Parallel-Plate Capacitor

In previous Physlabs we discussed uniform electric fields. How are these uniform fields produced? One way is with a parallel-plate capacitor: two parallel metal plates placed near one another. A charge +q is placed on one plate while a charge -q is placed on the other plate. In the region between the plates and away from the edges, the electric field, pointing from the positive plate to the negative plate, is uniform.

For a capacitor with infinitely large plates, the value of the constant electric field that it produces is:

E = V/d where

In the above simulation, the value of the potential difference, V, is +5V - (-5V) = 10V. It is this value, 10 Volts, that determines the electric field along with the distance between the plates. The bottom plate could be labeled V = 0 V and the top plate at V = 10 V and the same electric field would result.

Use the simulation to verify the equation E = V/d by moving the plates and measuring E at different values of d. What happens to the charge distribution as you bring the plates closer together?

Milestone 1 What will increase its kinetic energy? Click on the milestone icon to answer a conceptual question that will appear in the milestone window at the upper right. Recall that the potential energy of a charge, q, sitting at a potential, V, is given by: U = qV.
Click the Explanation button to see a detailed solution to the milestone question.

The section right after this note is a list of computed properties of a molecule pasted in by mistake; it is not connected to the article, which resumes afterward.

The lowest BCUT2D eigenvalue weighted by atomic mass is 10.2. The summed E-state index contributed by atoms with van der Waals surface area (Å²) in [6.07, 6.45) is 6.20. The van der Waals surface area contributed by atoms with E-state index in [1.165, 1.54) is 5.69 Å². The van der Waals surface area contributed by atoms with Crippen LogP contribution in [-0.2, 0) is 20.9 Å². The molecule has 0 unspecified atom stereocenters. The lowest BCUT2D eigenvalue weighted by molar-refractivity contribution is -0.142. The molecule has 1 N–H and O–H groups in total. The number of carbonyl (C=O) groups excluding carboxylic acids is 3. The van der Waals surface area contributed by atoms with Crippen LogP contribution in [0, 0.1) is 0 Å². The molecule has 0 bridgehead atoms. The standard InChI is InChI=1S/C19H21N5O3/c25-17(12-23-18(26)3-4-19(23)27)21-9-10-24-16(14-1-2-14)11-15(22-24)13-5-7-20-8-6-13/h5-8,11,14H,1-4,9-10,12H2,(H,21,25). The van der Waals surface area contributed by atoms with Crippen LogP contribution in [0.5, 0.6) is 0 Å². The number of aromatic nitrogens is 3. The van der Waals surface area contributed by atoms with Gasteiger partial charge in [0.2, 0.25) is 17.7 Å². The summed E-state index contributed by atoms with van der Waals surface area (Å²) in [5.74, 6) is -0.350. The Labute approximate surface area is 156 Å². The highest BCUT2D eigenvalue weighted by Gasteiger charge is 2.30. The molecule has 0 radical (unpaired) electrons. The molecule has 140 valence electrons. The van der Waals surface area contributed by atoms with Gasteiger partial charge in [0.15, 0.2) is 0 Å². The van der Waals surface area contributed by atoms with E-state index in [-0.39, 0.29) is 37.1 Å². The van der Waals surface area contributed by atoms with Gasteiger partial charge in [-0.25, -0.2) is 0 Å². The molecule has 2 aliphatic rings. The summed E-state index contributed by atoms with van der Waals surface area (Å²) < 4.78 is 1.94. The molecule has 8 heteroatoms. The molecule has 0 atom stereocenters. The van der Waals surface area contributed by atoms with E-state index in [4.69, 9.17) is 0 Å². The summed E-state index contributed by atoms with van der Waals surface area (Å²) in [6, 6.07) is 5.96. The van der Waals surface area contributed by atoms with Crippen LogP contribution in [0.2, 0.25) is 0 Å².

If we replace the ion in Milestone 1 with an electron with charge -1.6 x 10-19 C and mass 9.1 x 10-31 kg, how fast is it going when it hits the positive plate? Assume the voltage you measure is in Volts.

Since equipotential lines are always perpendicular to field lines, the equipotentials for the parallel plate capacitor must lie parallel to the plates. Consider the bottom plate where V = -5 V. The plate itself is an equipotential surface: the whole thing is at the same potential of -5 V. If you move perpendicular to the plates, toward the top of the simulation, you will be moving to another equipotential surface, say at V = -2.5 V. It is very similar to climbing stairs. If you move up or down the stairs you increase or decrease your potential energy but if you move horizontally along a stair you do not change your potential energy.

In the above simulations the length of each plate is much larger than the separation between them. What happens if the plates are not so large? Look at these four different plate sizes. Notice the charge distribution on each. When the plates are very small, the charge is distributed all around the outside. As the plates get larger, they "notice" the oppositely charged plate more and the charges start to gather on the side closer to the other plate. The more the charges gather there, the closer the field gets to being uniform.

When the ratio of plate length to plate separation gets too small, i.e. the plates are not long enough and/or the distance is too large, you will notice that the field is not uniform, particularly at the edges. This is called a fringe field.

Answer to question:

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